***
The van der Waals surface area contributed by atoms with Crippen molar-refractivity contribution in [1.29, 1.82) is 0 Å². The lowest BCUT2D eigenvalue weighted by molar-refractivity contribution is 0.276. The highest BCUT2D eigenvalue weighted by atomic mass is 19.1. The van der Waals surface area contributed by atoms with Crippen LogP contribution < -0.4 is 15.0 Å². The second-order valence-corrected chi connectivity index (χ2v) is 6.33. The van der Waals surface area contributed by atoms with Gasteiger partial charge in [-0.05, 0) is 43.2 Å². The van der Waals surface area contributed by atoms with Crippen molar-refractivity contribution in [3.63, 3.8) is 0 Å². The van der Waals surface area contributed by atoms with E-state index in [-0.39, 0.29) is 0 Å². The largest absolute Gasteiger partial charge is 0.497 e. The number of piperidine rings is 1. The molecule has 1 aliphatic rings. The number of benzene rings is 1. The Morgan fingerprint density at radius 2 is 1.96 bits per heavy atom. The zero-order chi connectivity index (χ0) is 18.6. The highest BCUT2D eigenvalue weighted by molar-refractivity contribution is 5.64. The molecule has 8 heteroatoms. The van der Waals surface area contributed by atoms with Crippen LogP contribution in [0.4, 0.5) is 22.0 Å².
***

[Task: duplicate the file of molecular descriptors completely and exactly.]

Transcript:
The van der Waals surface area contributed by atoms with Crippen molar-refractivity contribution in [1.29, 1.82) is 0 Å². The lowest BCUT2D eigenvalue weighted by molar-refractivity contribution is 0.276. The highest BCUT2D eigenvalue weighted by atomic mass is 19.1. The van der Waals surface area contributed by atoms with Crippen LogP contribution < -0.4 is 15.0 Å². The second-order valence-corrected chi connectivity index (χ2v) is 6.33. The van der Waals surface area contributed by atoms with Gasteiger partial charge in [-0.05, 0) is 43.2 Å². The van der Waals surface area contributed by atoms with Crippen molar-refractivity contribution in [3.63, 3.8) is 0 Å². The van der Waals surface area contributed by atoms with E-state index in [-0.39, 0.29) is 0 Å². The largest absolute Gasteiger partial charge is 0.497 e. The number of piperidine rings is 1. The molecule has 1 aliphatic rings. The number of benzene rings is 1. The Morgan fingerprint density at radius 2 is 1.96 bits per heavy atom. The zero-order chi connectivity index (χ0) is 18.6. The highest BCUT2D eigenvalue weighted by molar-refractivity contribution is 5.64. The molecule has 8 heteroatoms. The van der Waals surface area contributed by atoms with Crippen LogP contribution in [0.4, 0.5) is 22.0 Å².